Many comorbidities are associated with COPD. Common comorbidities include anxiety, depression, lung cancer, hypertension, diabetes, and cardiovascular disease.[50] Comorbid conditions complicate the management of COPD by increasing risk of hospitalization and mortality and significantly increasing healthcare costs.[53, 54] The clinical manifestations of these comorbid conditions and COPD are associated by means of the inflammation pathway either as a result of a spillover of inflammatory mediators occurring in the lungs or as a result of a systemic inflammatory state.[55, 56] Although there are no randomized controlled studies evaluating the effects of treating comorbidities in patients with COPD, observational studies have suggested that treating some of these conditions may be beneficial COPD.[50, 57, 58, 59, 60] Treatment of comorbidities should be optimized once the acute problems warranting admission have been stabilized. As a general rule, treatment of comorbidities should not affect the management of COPD and should be treated according to the guidelines for the comorbidity.[4] The management of cardiovascular disease and anxiety and depression will be addressed here.

Cardiovascular Disease

Cardiovascular disease is a major comorbidity in COPD. Several studies have observed the coexistence of the 2 conditions. COPD and cardiovascular disease share tobacco abuse as a risk factor.[61] Common entities in cardiovascular disease include ischemic heart disease, CHF, atrial fibrillation, and hypertension. Treatment of these conditions should generally adhere to current guidelines, as there is no evidence to suggest treatment should negatively impact COPD.[4] If considering the use of ‐blockers as part of a cardiac management regimen, cardioselective ‐blockers such as atenolol or metoprolol are recommended over nonselective blockade due to potential precipitation of bronchospasm in predisposed patients. A systematic review assessing the effect of short‐term and long‐term cardioselective ‐blocker use on the respiratory function of patients with COPD did not reveal significant adverse effects.[62] Regarding inhaled pharmacotherapy in patients with both COPD and cardiovascular disease, treatment should adhere to current GOLD guidelines. There has been concern for adverse cardiovascular effects associated with inhaled long‐acting agonist and long‐acting anticholinergic agents, but data from large long‐term studies have not shown a significant negative effect.[63, 64]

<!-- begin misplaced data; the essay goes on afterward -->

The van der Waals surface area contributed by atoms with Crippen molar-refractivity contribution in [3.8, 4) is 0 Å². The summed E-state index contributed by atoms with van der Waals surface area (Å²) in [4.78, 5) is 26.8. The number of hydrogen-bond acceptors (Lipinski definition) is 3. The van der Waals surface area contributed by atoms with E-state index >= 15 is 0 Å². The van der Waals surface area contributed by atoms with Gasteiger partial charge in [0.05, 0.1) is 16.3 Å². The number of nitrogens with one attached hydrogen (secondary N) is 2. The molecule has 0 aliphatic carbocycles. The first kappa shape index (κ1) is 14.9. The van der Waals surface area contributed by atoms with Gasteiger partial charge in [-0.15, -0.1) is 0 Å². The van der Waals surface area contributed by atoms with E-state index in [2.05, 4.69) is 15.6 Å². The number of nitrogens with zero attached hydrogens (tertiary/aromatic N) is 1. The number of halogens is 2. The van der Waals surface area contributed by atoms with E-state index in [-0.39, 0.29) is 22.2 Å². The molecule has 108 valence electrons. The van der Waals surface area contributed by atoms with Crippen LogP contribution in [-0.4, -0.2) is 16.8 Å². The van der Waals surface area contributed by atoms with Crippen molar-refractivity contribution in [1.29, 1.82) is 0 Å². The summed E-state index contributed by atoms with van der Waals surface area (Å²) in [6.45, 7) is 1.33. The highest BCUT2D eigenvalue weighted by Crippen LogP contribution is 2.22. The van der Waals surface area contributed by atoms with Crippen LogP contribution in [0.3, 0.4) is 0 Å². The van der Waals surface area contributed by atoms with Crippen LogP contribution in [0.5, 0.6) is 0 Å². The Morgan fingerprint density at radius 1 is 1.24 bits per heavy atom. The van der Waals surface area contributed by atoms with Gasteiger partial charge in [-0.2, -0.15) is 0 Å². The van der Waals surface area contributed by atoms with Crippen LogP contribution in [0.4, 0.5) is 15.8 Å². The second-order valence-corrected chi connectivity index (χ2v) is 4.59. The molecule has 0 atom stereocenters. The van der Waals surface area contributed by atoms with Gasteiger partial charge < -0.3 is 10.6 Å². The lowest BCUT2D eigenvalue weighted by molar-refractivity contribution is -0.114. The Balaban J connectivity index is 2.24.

Anxiety and Depression